I immediately set out to organise the UNC from being a party of members of the Legco into a party of the people. Sometime in 1960, a decision was taken to merge the UNC with the Uganda Peoples’ Union. A decision was made and the Uganda Peoples’ Congress (UPC) was born. I was elected president of the new party in absentia, and began to prepare for elections leading to self-government. When we went into elections, Buganda boycotted and less than 10 percent of the registered voters turned up. Although DP won the election with a majority of seats and formed government, UPC polled more votes and formed a vigorous opposition.
I regret to say that DP failed to make itself an effective government. I was determined that UPC should lead the next government. But first we had to ensure that there is another election before independence. I realised that we had to listen to Mengo demands if we were to ensure a united Uganda into independence. Ben Kiwanuka said, “Look, the Kabaka knows where I am, if he has got any problem he should contact me.” He said this to Uganda Argus Reporter. So we picked it up and said “A commoner saying Kabaka should go to him.”
The UPC-KY alliance was a matter of discussion between Muteesa and me only. Even UPC central executive committee did not discuss it. I used to report just the outcome. UPC and Mengo had a common cause: we both wanted DP government out of office. Our dilemma was how we get rid of DP. In the April 1962 elections, UPC got 37 seats, DP 24 and KY had 21.
Warned about Amin:
I had been prime minister for only a few months when Governor Sir Walter Coutts asked me go to State House. He told me the story of the murder of the Turkana by one Lt. Idi Amin.
Sir Walter told me about the inquiries made by the Kings Africa Rifles (KAR) in Nairobi about these killings and the case against Idi Amin. He was found guilty and faced dismissal but Sir Walter sought my opinion. I advised that Amin be given a severe reprimand.
I regret to say to say that part of Uganda’s suffering today can be traced to the opinion I gave Sir Walter. After I had given my advice, Sir Walter told me that an officer like Lt. Idi Amin was not fit to be in the KAR. He said: “I warn you this officer could cause you trouble in the future.” I did not order attack on Lubiri in 1966.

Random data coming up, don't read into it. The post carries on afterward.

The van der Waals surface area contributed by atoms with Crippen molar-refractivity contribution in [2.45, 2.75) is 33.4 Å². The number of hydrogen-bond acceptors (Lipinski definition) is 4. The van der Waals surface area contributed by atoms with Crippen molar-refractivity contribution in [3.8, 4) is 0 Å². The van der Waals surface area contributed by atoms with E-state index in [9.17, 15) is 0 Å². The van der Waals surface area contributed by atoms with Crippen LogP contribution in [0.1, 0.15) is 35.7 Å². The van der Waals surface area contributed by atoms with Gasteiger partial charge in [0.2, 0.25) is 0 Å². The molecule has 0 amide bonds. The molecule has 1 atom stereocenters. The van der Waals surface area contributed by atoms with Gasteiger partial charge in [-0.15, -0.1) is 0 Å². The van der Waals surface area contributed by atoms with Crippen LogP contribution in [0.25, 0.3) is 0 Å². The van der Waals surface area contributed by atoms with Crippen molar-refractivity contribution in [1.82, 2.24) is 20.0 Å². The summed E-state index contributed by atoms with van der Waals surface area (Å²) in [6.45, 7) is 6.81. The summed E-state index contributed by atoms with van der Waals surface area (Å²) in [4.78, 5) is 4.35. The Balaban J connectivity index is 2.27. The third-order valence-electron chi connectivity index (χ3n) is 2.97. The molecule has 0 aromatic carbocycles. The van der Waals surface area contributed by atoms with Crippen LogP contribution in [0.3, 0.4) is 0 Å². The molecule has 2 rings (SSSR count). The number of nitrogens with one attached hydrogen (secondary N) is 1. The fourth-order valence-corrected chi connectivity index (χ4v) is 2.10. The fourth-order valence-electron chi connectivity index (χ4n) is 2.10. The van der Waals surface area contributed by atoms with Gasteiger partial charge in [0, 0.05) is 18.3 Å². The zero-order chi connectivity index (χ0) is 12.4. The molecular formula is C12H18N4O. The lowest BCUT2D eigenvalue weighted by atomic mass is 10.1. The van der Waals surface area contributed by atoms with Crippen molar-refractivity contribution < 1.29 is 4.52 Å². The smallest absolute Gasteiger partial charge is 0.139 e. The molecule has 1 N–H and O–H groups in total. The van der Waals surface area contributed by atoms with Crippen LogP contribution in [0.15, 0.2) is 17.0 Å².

On February 9th, Muteesa called the British High Commissioner and asked for massive military assistance. When I asked Muteesa why, he said it was a precaution against trouble. I asked him, “Trouble from whom and against whom?” He just waved me to silence. Although he was president, head of state and commander in chief of the armed forces, Muteesa did not have powers to order for arms. Later, I sought the advice of my Attorney General, Godfrey Binaisa QC. He told me that given what Muteesa had done, I had to suspend him from being president of Uganda, the only way I could was to suspend the constitution itself.
I told Binaisa, “That constitution was my very child. I cannot become its killer”. “You do not have to kill it,” Binaisa advised, “it is already dead, as dead as a door nail, killed by Muteesa when he asked for arms from the British government unconstitutionally. All you have to do right now is to burry your dead child as decently as possible.”
There was no constitutional way out, so on February 24, 1966 I called the press and suspended the constitution and hence the posts of president and vice president. On April 15, 1966, I introduced the 1966 constitution in parliament whose only difference from the 1962 constitution was to merge the office of the prime minister with that of the president. There were 55 votes for it and only four votes against.
Events were moving fast at this time because six of the 21 members of KY in parliament refused to swear allegiance to the new constitution.
On May 20, the Lukiiko met and passed a resolution saying that, “This Lukiiko resolves not to recognise the government of Uganda whose headquarters must be moved away from Buganda soil.” I retained calm amidst this extreme provocation from sections of Mengo. On May 23, we arrested three chiefs – Lutaaya, Matovu and Sebanakita and detained them for organising rebellion against the state.
Later in the day, I was having lunch and we heard gunshots. Oryema came and said that Amin was shooting at the Lubiri. Amin told me there were reports that there were a lot of arms inside the Lubiri and when he sent an army contingent to verify the reports, they were shot at and they responded. I ordered him to stop immediately, but by this time Muteesa had fled.
To be continued….
Source: Daily Monitor.